By Mike Taugher
Posted: 05/25/2009 05:31:15 AM PDT
Updated: 09/03/2009 11:22:02 AM PDT
Chinese water resource officials peer down an access tunnel while on a tour Jan. 6, 2009 of the…
Just before Interstate 5 climbs the Grapevine out of the San Joaquin Valley is a massive underground reservoir that its owners say is the largest water banking project of its kind in the world.
Here among the tumbleweeds, sand and scrub, 15 miles west of Bakersfield, the gush of crystal-clear water appears as curiously out of place as the great blue herons cruising along the bank’s six-mile canal.
The Kern Water Bank, which was owned by the state Department of Water Resources from 1988 to 1995, is now in the hands of Kern County interests and is 48 percent owned by Westside Mutual Water Company, a private water company controlled by Beverly Hills billionaire Stewart Resnick.
It is 32 square miles of desert where one natural river and two artificial ones pass: the Kern River, which originates in the southern Sierra Nevada; the California Aqueduct, which carries Delta water more than 400 miles to a reservoir in Riverside County; and the Friant-Kern Canal, which takes water to valley farmers from behind a dam on the San Joaquin River.
“We have lots of water conveyance facilities that bring water past the Kern Water Bank,” said Jonathan Parker, general manager of the Kern Water Bank Authority. “That makes this location pretty unique.”
In wet years, the water bankers deposit water from the rivers into ponds where it percolates into the Kern River’s alluvial fan.
In dry years, they make withdrawals, which is why on a tour of the bank earlier this year water was gushing out of the ground from pipes and bubbling up into the canal from underground structures.
Kern County water users, thanks in part to local ownership of the Kern Water Bank, became the biggest source of water for CalFed’s “environmental water account” that cost taxpayers nearly $200 million.
The account was in effect during a period when record amounts of water were pumped out of the Delta and fish populations staggered to record lows. One species, Delta smelt, could be near extinction in large part because of Delta water pumping.
Roughly one-fifth of all the money spent to buy water for the program went to companies owned or controlled by Resnick, one of the state’s largest farmers.
More than half of Kern County’s water sales to the environmental water account — and all of Westside Mutual’s sales — came from the Kern Water Bank.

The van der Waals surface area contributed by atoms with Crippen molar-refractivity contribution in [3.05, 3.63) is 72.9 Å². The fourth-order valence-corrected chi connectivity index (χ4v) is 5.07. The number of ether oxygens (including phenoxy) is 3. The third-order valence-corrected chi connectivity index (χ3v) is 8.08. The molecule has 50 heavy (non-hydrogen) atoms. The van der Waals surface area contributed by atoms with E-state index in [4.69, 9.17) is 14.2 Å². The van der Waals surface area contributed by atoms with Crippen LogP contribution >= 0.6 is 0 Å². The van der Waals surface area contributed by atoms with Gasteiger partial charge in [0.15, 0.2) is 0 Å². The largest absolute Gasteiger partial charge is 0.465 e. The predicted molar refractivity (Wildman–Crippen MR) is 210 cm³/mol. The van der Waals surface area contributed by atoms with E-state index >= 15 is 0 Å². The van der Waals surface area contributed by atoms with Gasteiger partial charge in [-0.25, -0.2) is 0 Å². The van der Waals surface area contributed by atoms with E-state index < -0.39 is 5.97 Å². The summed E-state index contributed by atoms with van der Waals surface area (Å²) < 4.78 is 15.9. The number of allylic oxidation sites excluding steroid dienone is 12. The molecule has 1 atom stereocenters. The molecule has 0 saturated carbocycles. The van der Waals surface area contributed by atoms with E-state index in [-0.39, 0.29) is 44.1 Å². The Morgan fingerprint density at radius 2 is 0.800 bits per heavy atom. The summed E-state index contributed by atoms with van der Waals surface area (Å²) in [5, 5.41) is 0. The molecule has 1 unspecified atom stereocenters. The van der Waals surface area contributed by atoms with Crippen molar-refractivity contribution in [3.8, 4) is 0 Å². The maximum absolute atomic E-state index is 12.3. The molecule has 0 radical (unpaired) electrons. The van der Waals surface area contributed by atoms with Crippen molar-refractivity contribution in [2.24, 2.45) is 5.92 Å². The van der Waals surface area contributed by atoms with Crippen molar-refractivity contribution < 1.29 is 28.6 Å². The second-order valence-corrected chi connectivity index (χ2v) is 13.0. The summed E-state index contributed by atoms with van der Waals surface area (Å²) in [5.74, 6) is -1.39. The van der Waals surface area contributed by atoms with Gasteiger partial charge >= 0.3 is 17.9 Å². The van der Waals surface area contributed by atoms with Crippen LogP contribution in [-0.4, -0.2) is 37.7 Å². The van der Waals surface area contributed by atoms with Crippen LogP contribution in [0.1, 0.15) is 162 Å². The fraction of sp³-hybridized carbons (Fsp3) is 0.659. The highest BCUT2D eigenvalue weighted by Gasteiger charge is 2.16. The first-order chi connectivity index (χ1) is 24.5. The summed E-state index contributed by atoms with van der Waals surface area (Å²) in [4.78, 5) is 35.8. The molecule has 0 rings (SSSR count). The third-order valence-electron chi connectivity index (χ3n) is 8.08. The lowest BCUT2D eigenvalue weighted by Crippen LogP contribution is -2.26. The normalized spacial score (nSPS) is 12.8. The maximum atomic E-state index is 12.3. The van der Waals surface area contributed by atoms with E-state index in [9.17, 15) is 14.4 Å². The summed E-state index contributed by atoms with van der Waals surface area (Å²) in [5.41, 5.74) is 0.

And thanks to the magic of paper water trades, less than half of the water sold from here was actually pumped out of the ground.
Representatives of Resnick’s farm and water companies did not respond to repeated requests for interviews over a two-month period.
The state Department of Water Resources also declined to comment.
The deals worked by letting sellers trade the underground water they were selling at market prices for water the state was delivering to them at much lower prices.
Instead of going to Kern County, then, Delta water went to San Luis Reservoir east of Gilroy.
The state got the Delta water at the reservoir, while in Kern County the water was either pumped out of the ground for farmers’ use or, more often, simply reclassified as if it were delivered from the Delta. The sellers then pocketed the price difference.
The exchanges made some sense because, by taking delivery of the water upstream, the state could deliver it almost anywhere it would want to without unnecessary pumping.
But it also meant that at a time when the state Department of Water Resources was pumping record amounts of water out of the Delta — in some cases exceeding conditions regulators had approved as safe for Delta fish — it was delivering some of that water to itself for a program that was supposed to protect the same fish populations that were damaged by the high pumping levels.
And it paid Kern County interests with taxpayer money for the ability to do so.
The general manager of the Kern County Water Agency, James Beck, said the program was a way for the state to ensure those buying water in Kern County got the water to which they were entitled.
“The environmental water account was a good example where water was provided to the state at a reasonable price … to assist the state to meet its contractual obligations to its contractors,” Beck said.